The Age of Innocence (Bloom's Notes)

Overview

When the Countess Ellen Olenska returns from Europe, fleeing her brutish husband, her rebellious independence and passionate awareness of life stir the educated sensitivity of Newland Archer, already engaged to be married to her cousin May Welland, "that terrifying product of the social system he belonged to and believed in, the young girl who knew nothing and expected everything." As the consequent drama unfolds, Edith Wharton's sharp ironic wit and Jamesian mastery of form create a disturbingly accurate picture...
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Overview

When the Countess Ellen Olenska returns from Europe, fleeing her brutish husband, her rebellious independence and passionate awareness of life stir the educated sensitivity of Newland Archer, already engaged to be married to her cousin May Welland, "that terrifying product of the social system he belonged to and believed in, the young girl who knew nothing and expected everything." As the consequent drama unfolds, Edith Wharton's sharp ironic wit and Jamesian mastery of form create a disturbingly accurate picture of men and women caught in a society that denies humanity while desperately defending "civilization".

This 1921 Pulitzer Prize winner is a comic, profoundly moving story of thwarted love in Old New York. As Newland Archer prepares to marry docile May Welland, the mysterious Countess Olenska enters the picture and Archer's world is never again the same. Now a major motion picture directed by Martin Scorsese, starring Daniel Day-Lewis, Michelle Pfeiffer, and Winona Ryder.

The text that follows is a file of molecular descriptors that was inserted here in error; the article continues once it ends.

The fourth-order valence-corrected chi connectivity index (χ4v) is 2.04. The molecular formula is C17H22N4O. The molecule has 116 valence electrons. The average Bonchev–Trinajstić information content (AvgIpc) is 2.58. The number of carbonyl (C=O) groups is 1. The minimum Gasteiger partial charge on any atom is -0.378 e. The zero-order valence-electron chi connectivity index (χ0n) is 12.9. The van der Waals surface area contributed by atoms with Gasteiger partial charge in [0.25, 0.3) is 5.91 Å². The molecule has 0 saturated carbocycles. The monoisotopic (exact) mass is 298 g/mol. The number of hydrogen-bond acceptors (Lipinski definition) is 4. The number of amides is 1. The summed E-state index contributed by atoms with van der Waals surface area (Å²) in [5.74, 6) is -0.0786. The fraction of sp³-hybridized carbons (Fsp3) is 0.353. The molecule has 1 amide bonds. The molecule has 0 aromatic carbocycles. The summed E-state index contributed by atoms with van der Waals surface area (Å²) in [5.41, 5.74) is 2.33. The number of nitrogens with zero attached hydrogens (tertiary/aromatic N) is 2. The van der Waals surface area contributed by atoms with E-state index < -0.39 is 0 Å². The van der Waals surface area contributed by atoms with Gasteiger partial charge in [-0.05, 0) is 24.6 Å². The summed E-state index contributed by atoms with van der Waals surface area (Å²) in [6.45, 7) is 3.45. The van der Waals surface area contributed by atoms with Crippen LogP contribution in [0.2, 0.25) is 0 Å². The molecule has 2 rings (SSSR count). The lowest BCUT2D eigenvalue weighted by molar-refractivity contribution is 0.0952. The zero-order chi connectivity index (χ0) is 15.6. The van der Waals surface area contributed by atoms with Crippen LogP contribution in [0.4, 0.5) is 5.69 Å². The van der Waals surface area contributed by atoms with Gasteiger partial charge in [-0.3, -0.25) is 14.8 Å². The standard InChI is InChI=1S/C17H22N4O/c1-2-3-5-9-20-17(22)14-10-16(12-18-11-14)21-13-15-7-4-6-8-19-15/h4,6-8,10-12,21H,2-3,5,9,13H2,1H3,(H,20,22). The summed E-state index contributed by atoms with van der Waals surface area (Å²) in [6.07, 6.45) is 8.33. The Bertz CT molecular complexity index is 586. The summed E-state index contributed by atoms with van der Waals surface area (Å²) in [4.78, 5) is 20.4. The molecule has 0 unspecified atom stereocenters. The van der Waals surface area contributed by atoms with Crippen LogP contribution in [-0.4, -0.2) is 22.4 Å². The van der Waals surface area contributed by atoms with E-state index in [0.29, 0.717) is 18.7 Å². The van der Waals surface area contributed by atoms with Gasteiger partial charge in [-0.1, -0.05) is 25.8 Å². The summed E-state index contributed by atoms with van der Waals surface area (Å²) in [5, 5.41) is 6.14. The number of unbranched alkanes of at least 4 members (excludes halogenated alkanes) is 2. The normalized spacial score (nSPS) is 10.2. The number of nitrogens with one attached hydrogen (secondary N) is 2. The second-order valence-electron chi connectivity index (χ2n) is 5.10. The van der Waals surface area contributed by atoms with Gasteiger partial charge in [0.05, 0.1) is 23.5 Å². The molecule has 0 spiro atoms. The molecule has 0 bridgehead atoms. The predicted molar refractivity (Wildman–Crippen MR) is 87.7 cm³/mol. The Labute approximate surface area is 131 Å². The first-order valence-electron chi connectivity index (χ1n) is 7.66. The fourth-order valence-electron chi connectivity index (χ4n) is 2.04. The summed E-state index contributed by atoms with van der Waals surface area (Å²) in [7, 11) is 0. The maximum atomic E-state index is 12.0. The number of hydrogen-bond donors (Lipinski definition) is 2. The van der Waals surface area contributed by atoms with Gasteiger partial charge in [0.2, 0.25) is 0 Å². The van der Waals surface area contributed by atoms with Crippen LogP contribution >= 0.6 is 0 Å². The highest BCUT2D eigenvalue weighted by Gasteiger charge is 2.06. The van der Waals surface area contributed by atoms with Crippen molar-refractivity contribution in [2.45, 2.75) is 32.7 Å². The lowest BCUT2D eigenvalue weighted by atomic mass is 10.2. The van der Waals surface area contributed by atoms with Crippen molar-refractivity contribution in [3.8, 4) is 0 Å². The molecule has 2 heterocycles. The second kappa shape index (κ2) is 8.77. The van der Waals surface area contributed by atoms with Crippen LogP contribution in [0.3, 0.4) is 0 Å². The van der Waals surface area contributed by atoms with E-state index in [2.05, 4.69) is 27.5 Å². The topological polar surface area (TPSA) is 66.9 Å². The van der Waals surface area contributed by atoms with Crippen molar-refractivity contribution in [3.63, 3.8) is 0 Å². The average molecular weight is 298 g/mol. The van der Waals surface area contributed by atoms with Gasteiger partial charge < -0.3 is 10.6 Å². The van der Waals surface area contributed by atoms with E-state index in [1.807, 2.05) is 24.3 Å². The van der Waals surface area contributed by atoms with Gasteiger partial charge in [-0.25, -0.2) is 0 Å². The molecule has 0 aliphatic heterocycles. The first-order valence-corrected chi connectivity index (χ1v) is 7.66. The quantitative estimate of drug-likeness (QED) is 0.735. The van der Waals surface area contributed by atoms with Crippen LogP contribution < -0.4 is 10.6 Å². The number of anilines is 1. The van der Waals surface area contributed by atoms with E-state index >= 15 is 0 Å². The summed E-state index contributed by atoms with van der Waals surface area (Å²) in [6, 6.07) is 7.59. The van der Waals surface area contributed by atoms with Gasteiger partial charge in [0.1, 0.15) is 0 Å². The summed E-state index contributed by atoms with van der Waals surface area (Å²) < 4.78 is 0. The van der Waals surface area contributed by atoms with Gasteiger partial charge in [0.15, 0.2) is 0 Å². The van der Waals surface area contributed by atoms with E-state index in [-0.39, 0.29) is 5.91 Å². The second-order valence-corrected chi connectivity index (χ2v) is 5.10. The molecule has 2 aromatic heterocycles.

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Product Details

  • ISBN-13: 9780791049181
  • Publisher: Facts on File, Incorporated
  • Publication date: 4/28/1998
  • Series: Bloom's Notes Series
  • Pages: 90

Meet the Author

Harold Bloom
Harold Bloom
One of our most popular, respected, and controversial literary critics, Yale University professor Harold Bloom’s books – about, variously, Shakespeare, the Bible, and the classic literature – are as erudite as they are accessible.

Biography

"Authentic literature doesn't divide us," the scholar and literary critic Harold Bloom once said. "It addresses itself to the solitary individual or consciousness." Revered and sometimes reviled as a champion of the Western canon, Bloom insists on the importance of reading authors such as Shakespeare, Milton, and Chaucer -- not because they transmit certain approved cultural values, but because they transcend the limits of culture, and thus enlarge rather than constrict our sense of what it means to be human. As Bloom explained in an interview, "Shakespeare is the true multicultural author. He exists in all languages. He is put on the stage everywhere. Everyone feels that they are represented by him on the stage."

Bloom began his career by tackling the formidable legacy of T.S. Eliot, who had dismissed the English Romantic poets as undisciplined nature-worshippers. Bloom construed the Romantic poets' visions of immortality as rebellions against nature, and argued that an essentially Romantic imagination was still at work in the best modernist poets.